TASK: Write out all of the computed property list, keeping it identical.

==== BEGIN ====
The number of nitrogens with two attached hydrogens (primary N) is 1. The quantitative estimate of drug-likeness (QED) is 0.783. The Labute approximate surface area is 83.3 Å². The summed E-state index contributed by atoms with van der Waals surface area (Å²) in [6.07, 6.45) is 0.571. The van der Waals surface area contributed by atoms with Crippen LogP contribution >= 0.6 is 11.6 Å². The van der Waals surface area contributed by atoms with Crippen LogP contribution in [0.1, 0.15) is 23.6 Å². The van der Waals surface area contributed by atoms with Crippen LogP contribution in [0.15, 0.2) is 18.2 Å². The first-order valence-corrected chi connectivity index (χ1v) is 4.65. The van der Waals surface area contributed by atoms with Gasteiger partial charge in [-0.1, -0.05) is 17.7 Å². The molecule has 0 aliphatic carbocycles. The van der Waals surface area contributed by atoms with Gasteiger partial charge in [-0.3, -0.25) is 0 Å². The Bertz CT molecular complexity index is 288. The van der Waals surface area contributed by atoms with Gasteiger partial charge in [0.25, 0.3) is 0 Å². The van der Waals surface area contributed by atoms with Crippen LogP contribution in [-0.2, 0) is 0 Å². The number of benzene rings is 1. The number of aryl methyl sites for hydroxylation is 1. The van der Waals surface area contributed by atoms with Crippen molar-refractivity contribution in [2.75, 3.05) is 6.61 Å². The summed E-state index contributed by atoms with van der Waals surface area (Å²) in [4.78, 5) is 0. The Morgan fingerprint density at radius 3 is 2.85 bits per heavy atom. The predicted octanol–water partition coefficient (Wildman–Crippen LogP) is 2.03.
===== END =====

The number of nitrogens with two attached hydrogens (primary N) is 1. The quantitative estimate of drug-likeness (QED) is 0.783. The Labute approximate surface area is 83.3 Å². The summed E-state index contributed by atoms with van der Waals surface area (Å²) in [6.07, 6.45) is 0.571. The van der Waals surface area contributed by atoms with Crippen LogP contribution >= 0.6 is 11.6 Å². The van der Waals surface area contributed by atoms with Crippen LogP contribution in [0.1, 0.15) is 23.6 Å². The van der Waals surface area contributed by atoms with Crippen LogP contribution in [0.15, 0.2) is 18.2 Å². The first-order valence-corrected chi connectivity index (χ1v) is 4.65. The van der Waals surface area contributed by atoms with Gasteiger partial charge in [-0.1, -0.05) is 17.7 Å². The molecule has 0 aliphatic carbocycles. The van der Waals surface area contributed by atoms with Gasteiger partial charge in [-0.3, -0.25) is 0 Å². The Bertz CT molecular complexity index is 288. The van der Waals surface area contributed by atoms with Gasteiger partial charge in [0.25, 0.3) is 0 Å². The van der Waals surface area contributed by atoms with Crippen LogP contribution in [-0.2, 0) is 0 Å². The number of benzene rings is 1. The number of aryl methyl sites for hydroxylation is 1. The van der Waals surface area contributed by atoms with Crippen molar-refractivity contribution in [2.75, 3.05) is 6.61 Å². The summed E-state index contributed by atoms with van der Waals surface area (Å²) in [4.78, 5) is 0. The Morgan fingerprint density at radius 3 is 2.85 bits per heavy atom. The predicted octanol–water partition coefficient (Wildman–Crippen LogP) is 2.03.